County's black history discussed

Wednesday, Nov. 4, 2009

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Staff photos by DARWIN WEIGEL
Longtime Calvert County educator and historian Russell Costley spoke about his time in the public school system when Calvert County schools were integrated in 1966.

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Calvert County Commissioners President Wilson Parran spoke about his experiences growing up in Calvert County and attending a segregated high school.

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Calvert County historic preservation planner Kirsti Uunila spoke about the emerging history of African Americans in the county at the symposium on African American involvement in Calvert County.

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Middleham and St. Peter's Parish held a 325th anniversary symposium on African American involvement in Calvert County on Sunday in its great hall in Lusby.

When Abraham Lincoln ran for president in 1860, he received one vote from Calvert County.

This was stated by Calvert County Board of County Commissioners' President Wilson Parran at Middleham and St. Peter's Parish 325th Anniversary Symposia Series titled "Excavating the Past — Exploring the Future: Appreciating the Involvement of African-Americans in the Evolving Life of Calvert County."

"I'm not sure how many votes he'd receive if he ran today; I think someone said ‘two,'" joked Parran at Sunday's event held at the Lusby parish.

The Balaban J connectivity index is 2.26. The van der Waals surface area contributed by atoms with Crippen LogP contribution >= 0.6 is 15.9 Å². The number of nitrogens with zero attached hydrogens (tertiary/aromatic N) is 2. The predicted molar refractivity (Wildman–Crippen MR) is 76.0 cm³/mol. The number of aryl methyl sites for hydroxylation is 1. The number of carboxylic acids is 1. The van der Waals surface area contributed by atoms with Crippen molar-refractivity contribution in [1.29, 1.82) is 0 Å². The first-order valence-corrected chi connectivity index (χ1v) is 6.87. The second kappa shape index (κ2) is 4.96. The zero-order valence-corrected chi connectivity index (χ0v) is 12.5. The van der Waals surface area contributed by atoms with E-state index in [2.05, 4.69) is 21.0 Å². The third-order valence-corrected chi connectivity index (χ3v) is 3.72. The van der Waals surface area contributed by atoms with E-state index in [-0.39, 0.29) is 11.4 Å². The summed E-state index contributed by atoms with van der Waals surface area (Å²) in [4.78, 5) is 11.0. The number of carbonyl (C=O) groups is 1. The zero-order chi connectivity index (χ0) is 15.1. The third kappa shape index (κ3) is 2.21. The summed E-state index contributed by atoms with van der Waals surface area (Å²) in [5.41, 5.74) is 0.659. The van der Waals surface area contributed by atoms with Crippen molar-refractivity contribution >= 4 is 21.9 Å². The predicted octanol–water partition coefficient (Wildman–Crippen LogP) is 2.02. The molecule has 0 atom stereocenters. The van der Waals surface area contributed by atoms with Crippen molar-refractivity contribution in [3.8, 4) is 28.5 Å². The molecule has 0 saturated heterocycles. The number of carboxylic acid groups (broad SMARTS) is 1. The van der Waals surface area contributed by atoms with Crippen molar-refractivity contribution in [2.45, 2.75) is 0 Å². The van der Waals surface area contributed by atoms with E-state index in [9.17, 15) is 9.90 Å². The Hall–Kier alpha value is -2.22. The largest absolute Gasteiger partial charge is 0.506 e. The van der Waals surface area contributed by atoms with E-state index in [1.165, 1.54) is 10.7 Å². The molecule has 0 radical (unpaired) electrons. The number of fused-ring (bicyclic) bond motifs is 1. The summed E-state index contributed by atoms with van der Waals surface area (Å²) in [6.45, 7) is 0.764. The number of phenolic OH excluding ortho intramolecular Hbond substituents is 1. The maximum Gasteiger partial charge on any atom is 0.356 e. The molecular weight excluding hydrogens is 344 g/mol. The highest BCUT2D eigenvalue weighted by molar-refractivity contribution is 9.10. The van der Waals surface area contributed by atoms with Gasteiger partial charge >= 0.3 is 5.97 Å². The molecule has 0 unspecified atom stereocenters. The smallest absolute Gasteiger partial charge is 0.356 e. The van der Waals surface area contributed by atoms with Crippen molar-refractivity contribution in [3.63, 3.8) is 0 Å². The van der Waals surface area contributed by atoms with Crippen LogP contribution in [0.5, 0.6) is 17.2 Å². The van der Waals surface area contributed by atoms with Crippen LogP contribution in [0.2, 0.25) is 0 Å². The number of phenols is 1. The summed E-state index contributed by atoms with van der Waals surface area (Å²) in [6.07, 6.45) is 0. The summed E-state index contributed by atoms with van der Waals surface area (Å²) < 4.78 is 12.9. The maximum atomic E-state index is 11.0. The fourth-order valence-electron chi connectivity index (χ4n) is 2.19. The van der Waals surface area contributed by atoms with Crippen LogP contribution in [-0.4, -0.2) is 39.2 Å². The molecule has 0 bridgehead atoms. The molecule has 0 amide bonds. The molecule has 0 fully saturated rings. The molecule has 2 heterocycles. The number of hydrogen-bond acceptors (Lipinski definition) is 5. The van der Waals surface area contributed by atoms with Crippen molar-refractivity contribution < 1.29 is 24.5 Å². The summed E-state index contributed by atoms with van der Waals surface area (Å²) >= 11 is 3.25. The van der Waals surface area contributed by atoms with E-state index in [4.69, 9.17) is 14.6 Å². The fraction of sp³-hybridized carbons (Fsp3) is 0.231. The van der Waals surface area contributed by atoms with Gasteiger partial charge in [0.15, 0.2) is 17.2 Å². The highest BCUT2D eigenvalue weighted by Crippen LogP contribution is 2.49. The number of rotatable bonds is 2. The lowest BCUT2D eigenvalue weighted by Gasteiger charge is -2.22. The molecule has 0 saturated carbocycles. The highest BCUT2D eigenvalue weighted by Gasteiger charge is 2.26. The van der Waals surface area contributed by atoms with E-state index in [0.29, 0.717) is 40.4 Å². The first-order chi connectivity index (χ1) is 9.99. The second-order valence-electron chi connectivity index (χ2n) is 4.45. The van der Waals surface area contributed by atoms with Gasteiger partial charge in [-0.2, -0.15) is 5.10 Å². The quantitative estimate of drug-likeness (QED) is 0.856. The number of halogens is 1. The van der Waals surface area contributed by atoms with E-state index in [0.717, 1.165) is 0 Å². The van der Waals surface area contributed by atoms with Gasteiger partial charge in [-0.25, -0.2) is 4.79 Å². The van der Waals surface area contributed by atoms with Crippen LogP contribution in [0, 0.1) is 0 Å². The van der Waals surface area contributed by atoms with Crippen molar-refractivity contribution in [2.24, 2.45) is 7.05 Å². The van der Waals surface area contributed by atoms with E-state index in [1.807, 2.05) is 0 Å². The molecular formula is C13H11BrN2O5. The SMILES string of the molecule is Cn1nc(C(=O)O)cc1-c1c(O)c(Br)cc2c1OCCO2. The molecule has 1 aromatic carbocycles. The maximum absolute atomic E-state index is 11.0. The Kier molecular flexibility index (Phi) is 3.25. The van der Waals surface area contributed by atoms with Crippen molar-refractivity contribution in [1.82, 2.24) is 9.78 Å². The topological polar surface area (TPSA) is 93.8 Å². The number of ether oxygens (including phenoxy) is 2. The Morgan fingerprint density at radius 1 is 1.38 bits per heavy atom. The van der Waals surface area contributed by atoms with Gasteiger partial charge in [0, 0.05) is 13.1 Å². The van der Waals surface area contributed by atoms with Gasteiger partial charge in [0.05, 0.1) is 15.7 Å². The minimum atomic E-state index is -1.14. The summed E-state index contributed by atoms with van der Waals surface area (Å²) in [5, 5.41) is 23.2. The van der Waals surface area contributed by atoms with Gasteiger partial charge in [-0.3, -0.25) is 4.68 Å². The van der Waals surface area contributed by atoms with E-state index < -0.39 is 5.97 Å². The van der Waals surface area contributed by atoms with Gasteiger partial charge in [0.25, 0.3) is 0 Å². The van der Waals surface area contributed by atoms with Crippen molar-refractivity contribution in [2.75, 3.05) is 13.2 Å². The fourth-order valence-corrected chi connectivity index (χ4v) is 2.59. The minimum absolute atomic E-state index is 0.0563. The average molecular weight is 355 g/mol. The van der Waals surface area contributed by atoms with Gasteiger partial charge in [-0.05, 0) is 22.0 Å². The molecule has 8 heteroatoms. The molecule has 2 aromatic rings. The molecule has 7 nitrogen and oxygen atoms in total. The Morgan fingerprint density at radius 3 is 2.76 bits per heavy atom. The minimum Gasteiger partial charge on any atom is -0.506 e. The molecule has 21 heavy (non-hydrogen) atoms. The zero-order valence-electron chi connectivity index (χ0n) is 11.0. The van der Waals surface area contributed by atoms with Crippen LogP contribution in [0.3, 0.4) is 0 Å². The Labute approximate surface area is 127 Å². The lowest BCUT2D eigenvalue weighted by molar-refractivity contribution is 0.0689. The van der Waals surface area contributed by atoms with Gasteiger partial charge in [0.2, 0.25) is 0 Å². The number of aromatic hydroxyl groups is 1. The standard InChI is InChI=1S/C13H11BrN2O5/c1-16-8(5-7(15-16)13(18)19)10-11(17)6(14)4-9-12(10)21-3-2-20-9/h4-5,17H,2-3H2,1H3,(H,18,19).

Jokes aside, Parran also used his address to point out a few "slices of history," that have led to where the black community is today: the 1857 Dred Scott v. Sandford decision; the 1896 Plessy v. Ferguson decision; and the 1954 Brown v. Board of Education decision.

These defining U.S. Supreme Court rulings, Parran said, "Shaped us as a country and what [it means] to be African-American."

Parran, who said he agreed with a quote from documentary filmmaker Ken Burns that "in terms of taking a slice of history, you've got to look at the Civil War," also pointed out the role the church played in the Calvert County black community after the war.

"The ministers inspired the need for education for former slaves," said Parran, who referenced Mt. Hope United Methodist Church in Sunderland and St. Edmonds United Methodist Church in Chesapeake Beach as a few of the post-civil war parishes to include schools and community centers on their properties.

When it comes to church, Parran said that society still has a ways to go.

"It doesn't take you long to see which is the white church and which is the black church … The next defining moment may be desegregated churches on Sunday morning," Parran said.

Retired Calvert County public schools teacher Russell Costley also spoke at the symposium and highlighted the transformation from segregated to desegregated schools in Calvert County.

He said he first began his Calvert County teaching career at William Sampson Brooks High School, which educated black students in Calvert County from 1938 to 1966 until students were integrated into Calvert High School.